African Americans, Crack, and the Federal Sentencing Guidelines
The American Drug Scene: An Anthology
Department of Justice and Human Services
James A. Inciardi, Karen McElrath
Inciardi and McElrath's popular anthology is a collection of contemporary and classic articles on the changing patterns, problems, perspectives, and policies of legal and illicit drug use. The editors focus on the social contexts in which drug usage, drug-related problems, and drug policies occur.
The American Drug Scene covers all major areas as well as alcohol, tobacco, and prescription drugs. Other topics include gender and addiction, sexual identity and drug use, the symbolic meaning of drug taking, drug treatment and recovery without treatment, the relationship between drugs and violence, cross-cultural research into drug use, and policy issues. The fifth edition includes thirteen new articles that address such topics as gender and "binge" drinking; cross-cultural research into marijuana use; crystal methamphetamine use among gay men; perceptions of risk and MDMA/Ecstasy; ADHD and Ritalin; gender and drug treatment; OxyContin and crime; and a discussion of safe injection facilities.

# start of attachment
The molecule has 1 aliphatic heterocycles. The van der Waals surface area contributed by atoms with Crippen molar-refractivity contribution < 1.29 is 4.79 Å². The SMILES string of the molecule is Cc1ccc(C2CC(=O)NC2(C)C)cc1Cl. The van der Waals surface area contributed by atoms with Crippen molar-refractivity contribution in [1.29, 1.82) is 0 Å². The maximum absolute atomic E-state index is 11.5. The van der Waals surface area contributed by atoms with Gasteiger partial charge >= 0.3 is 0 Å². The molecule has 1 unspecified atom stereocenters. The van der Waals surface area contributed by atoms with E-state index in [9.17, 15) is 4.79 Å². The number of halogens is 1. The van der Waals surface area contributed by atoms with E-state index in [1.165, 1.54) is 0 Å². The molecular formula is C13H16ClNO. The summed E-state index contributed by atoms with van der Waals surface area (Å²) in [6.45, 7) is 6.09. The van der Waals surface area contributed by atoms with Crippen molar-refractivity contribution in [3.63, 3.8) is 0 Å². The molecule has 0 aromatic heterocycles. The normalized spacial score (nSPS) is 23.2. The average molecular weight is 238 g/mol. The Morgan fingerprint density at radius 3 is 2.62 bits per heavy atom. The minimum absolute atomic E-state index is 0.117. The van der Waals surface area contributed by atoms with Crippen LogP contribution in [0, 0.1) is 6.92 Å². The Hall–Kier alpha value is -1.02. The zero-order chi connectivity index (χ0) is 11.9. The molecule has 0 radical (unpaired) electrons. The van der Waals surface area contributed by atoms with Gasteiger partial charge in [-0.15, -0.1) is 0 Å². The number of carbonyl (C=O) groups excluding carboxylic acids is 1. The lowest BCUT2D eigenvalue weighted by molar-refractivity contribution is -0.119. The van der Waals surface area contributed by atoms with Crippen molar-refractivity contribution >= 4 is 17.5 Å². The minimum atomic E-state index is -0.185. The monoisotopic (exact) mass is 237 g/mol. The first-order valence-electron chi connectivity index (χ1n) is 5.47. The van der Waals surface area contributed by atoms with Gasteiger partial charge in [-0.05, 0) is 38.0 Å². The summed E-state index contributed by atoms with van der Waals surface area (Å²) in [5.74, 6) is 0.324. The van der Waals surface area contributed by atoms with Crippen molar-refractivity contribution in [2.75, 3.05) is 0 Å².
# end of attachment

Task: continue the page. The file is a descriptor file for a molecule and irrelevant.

Oxford University Press
African Americans, crack, drug use, federal sentencing guidelines
Social and Behavioral Sciences
Inciardi, J. A., Surratt, H. L., & Kurtz, S. P. (2007). African Americans, Crack, and the Federal Sentencing Guidelines. The American Drug Scene: An Anthology, 214-224. Retrieved from https://nsuworks.nova.edu/shss_facbooks/75